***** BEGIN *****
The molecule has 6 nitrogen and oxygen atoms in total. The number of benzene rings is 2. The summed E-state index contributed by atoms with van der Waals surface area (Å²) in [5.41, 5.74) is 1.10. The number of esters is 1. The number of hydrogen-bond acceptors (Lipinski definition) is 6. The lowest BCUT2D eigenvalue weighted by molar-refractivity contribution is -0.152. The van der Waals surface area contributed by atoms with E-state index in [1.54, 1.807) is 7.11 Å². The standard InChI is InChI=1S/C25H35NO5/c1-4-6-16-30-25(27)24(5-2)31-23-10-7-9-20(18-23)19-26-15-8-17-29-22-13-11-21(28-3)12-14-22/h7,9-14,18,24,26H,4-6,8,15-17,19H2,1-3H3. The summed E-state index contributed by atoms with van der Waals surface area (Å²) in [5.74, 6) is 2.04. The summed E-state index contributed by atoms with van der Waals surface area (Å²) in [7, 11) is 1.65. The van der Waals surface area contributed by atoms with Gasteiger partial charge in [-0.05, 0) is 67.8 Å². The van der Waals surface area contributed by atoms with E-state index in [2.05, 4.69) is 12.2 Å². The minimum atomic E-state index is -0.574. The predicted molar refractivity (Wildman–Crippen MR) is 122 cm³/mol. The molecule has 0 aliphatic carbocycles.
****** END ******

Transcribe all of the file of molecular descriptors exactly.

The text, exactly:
The molecule has 6 nitrogen and oxygen atoms in total. The number of benzene rings is 2. The summed E-state index contributed by atoms with van der Waals surface area (Å²) in [5.41, 5.74) is 1.10. The number of esters is 1. The number of hydrogen-bond acceptors (Lipinski definition) is 6. The lowest BCUT2D eigenvalue weighted by molar-refractivity contribution is -0.152. The van der Waals surface area contributed by atoms with E-state index in [1.54, 1.807) is 7.11 Å². The standard InChI is InChI=1S/C25H35NO5/c1-4-6-16-30-25(27)24(5-2)31-23-10-7-9-20(18-23)19-26-15-8-17-29-22-13-11-21(28-3)12-14-22/h7,9-14,18,24,26H,4-6,8,15-17,19H2,1-3H3. The summed E-state index contributed by atoms with van der Waals surface area (Å²) in [5.74, 6) is 2.04. The summed E-state index contributed by atoms with van der Waals surface area (Å²) in [7, 11) is 1.65. The van der Waals surface area contributed by atoms with Gasteiger partial charge in [-0.05, 0) is 67.8 Å². The van der Waals surface area contributed by atoms with E-state index in [2.05, 4.69) is 12.2 Å². The minimum atomic E-state index is -0.574. The predicted molar refractivity (Wildman–Crippen MR) is 122 cm³/mol. The molecule has 0 aliphatic carbocycles.